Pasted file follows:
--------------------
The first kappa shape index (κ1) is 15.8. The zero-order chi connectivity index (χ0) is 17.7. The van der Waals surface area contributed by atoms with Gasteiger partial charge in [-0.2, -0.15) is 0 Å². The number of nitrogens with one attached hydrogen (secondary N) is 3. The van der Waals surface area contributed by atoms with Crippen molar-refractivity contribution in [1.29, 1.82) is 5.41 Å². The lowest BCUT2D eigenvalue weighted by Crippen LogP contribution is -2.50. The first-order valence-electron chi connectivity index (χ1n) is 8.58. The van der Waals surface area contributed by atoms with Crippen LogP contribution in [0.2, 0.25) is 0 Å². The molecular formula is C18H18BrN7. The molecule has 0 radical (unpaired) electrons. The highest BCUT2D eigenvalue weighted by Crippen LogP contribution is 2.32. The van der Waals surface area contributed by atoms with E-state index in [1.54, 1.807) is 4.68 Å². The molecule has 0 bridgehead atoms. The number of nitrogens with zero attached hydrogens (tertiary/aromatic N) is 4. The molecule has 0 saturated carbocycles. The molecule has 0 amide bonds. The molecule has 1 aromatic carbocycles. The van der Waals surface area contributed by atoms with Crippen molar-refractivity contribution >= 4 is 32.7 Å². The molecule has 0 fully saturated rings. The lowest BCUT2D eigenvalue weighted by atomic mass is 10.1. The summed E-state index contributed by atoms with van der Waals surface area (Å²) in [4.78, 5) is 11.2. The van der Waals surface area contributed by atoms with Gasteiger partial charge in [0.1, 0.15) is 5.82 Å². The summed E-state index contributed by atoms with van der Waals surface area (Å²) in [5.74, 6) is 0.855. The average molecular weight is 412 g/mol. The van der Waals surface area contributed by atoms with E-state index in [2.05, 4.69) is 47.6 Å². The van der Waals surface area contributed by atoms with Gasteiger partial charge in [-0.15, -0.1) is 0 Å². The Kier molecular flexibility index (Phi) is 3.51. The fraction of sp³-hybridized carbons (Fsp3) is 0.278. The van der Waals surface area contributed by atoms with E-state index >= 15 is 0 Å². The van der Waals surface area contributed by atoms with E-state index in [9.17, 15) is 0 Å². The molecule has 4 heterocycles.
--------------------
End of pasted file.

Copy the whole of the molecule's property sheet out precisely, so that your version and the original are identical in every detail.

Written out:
The first kappa shape index (κ1) is 15.8. The zero-order chi connectivity index (χ0) is 17.7. The van der Waals surface area contributed by atoms with Gasteiger partial charge in [-0.2, -0.15) is 0 Å². The number of nitrogens with one attached hydrogen (secondary N) is 3. The van der Waals surface area contributed by atoms with Crippen molar-refractivity contribution in [1.29, 1.82) is 5.41 Å². The lowest BCUT2D eigenvalue weighted by Crippen LogP contribution is -2.50. The first-order valence-electron chi connectivity index (χ1n) is 8.58. The van der Waals surface area contributed by atoms with Crippen LogP contribution in [0.2, 0.25) is 0 Å². The molecular formula is C18H18BrN7. The molecule has 0 radical (unpaired) electrons. The highest BCUT2D eigenvalue weighted by Crippen LogP contribution is 2.32. The van der Waals surface area contributed by atoms with E-state index in [1.54, 1.807) is 4.68 Å². The molecule has 0 bridgehead atoms. The number of nitrogens with zero attached hydrogens (tertiary/aromatic N) is 4. The molecule has 0 saturated carbocycles. The molecule has 0 amide bonds. The molecule has 1 aromatic carbocycles. The van der Waals surface area contributed by atoms with Crippen molar-refractivity contribution >= 4 is 32.7 Å². The molecule has 0 fully saturated rings. The lowest BCUT2D eigenvalue weighted by atomic mass is 10.1. The summed E-state index contributed by atoms with van der Waals surface area (Å²) in [4.78, 5) is 11.2. The van der Waals surface area contributed by atoms with Gasteiger partial charge in [0.1, 0.15) is 5.82 Å². The summed E-state index contributed by atoms with van der Waals surface area (Å²) in [5.74, 6) is 0.855. The average molecular weight is 412 g/mol. The van der Waals surface area contributed by atoms with E-state index in [2.05, 4.69) is 47.6 Å². The van der Waals surface area contributed by atoms with Gasteiger partial charge in [-0.15, -0.1) is 0 Å². The Kier molecular flexibility index (Phi) is 3.51. The fraction of sp³-hybridized carbons (Fsp3) is 0.278. The van der Waals surface area contributed by atoms with E-state index >= 15 is 0 Å². The van der Waals surface area contributed by atoms with E-state index in [9.17, 15) is 0 Å². The molecule has 4 heterocycles.